No, it doesn't. All it does to incoming packets is rewrite their dest address header, and only if they match a connection that's being NATed (or a static port forwarding rule); it doesn't decide whether or not to drop incoming packets.

Nanashi

Re: Won't happen in my lifetime

It's not against RFC1918. You're allowed to send packets with RFC1918 destinations through routers.

It would be a bad thing to do, but if you could rely on "nobody ever does bad things" to keep you safe then the world would be a much nicer place.

Nanashi

Re: "I don't always need to look up the address of a bit of kit I need to contact"

It's not really niche when it has almost two billion users. v6 is just hard to scan because it's so huge. Exhaustively scanning one /64 requires something like a million terabytes of traffic. If you're on a regular, slow 10 Gbit/s link that'll max it out for thousands of years.

(Obviously there are methods of finding hosts that aren't exhaustive scans... and people do use them on v6. You just won't see a constant stream of opportunistic scan attempts on every single address for every minute of every day.)

IPv4 addresses aren't exhausted, just their allocation is. a good 90% of them just aren't seen on the internet.

When we say exhausted, we mean that people have to take measures to conserve addresses due to not being able to get enough of them. The beginning stages of exhaustion happen when people start needing to do that. We're deep, deep into it for v4.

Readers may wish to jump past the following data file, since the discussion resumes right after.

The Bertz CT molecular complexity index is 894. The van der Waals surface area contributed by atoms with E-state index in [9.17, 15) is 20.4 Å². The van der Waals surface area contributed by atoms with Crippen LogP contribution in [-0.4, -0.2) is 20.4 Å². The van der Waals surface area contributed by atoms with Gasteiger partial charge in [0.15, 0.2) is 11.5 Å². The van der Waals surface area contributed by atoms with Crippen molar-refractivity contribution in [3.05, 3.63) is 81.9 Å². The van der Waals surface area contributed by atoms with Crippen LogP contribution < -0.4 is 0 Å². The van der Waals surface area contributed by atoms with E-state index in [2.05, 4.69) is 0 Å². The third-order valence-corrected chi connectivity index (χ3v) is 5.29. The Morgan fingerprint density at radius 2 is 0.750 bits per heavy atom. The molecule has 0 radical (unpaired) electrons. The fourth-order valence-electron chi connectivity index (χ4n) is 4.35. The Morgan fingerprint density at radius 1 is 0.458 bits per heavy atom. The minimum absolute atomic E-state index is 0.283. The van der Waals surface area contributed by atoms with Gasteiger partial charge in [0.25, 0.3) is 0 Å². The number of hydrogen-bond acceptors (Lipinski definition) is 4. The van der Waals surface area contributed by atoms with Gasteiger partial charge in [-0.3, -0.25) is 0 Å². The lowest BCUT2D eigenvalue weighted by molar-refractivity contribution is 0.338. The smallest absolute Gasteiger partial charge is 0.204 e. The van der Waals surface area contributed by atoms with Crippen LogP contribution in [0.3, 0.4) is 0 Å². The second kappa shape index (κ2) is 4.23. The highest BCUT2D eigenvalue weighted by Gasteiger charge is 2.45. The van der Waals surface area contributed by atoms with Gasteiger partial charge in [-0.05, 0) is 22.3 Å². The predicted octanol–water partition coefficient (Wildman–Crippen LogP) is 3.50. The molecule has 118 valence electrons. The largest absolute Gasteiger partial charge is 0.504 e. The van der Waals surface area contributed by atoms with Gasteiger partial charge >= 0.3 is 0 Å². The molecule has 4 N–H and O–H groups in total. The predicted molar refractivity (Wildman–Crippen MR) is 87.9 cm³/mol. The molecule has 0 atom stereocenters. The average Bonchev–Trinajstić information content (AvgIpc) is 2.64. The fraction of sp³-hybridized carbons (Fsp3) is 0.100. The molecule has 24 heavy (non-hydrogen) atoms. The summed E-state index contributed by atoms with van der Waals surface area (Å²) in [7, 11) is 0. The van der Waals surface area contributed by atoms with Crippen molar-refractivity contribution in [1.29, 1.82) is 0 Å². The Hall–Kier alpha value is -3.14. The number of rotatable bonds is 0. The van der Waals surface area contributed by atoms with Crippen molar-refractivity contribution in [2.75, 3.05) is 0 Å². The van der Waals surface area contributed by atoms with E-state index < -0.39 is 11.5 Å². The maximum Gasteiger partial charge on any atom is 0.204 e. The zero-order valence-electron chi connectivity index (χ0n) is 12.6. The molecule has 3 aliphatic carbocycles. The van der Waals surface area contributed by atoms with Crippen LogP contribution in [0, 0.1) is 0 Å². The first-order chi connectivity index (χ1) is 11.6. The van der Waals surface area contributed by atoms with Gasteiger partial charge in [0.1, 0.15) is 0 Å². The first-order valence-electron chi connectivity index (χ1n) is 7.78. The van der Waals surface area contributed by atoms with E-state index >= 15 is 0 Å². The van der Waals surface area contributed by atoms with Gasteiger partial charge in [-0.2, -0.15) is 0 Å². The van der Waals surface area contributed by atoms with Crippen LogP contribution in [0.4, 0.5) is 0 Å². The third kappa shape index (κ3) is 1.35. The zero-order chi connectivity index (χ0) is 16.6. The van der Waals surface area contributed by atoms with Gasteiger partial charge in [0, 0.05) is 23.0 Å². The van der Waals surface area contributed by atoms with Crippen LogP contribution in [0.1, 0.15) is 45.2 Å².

Also, due to the way hierarchical aggregation and routing works, most individual IP addresses don't end up assigned to actual end devices, so "I haven't seen any internet traffic from 90% of addresses" doesn't mean that v4 is only 10% used.

I'm also going to point out that there are more individual devices than there are v4 addresses, so there's not going to be enough no matter how you slice them.

TBF if the internet core was run on v6 with BGP and everyone used NAT and RFC1918 addresses internally, there is no need for the added complexity of v6 inside an organisation

You mean the reduced complexity... and you would in fact need it, since v4 doesn't handle more than 32 address bits.

the NHS internally uses the RFC 1918 class A space and it hasn't exhausted it yet.

But the fact that they're using it at all is an indication that v4 is insufficient. Why go to all the added complication otherwise?

IMHO when they designed v6 they went overboard on the address space

Absolutely! Overboard is good. We want to have more address space than we can use, because the alternative is that we'll end up using it and will need to deploy another extension. As you might have noticed, that's a very difficult, expensive, long and drawn-out process that we really only want to do once.

Nanashi

Re: Won't happen in my lifetime

To be more accurate, your ISP can't route anything to that network because they're not connected directly to that network. To get a packet to your network, the ISP has to send it to your router first, and then your router passes it on.

You should realize, however, that your ISP can do that. They can send whatever packets they like to your router, and they can put 10.0.3.19 in the dest header of those packets if they want, and your router will happily route it onto your network. NATing your outbound connections won't stop these inbound connections either, although a firewall configured to block inbound connections will.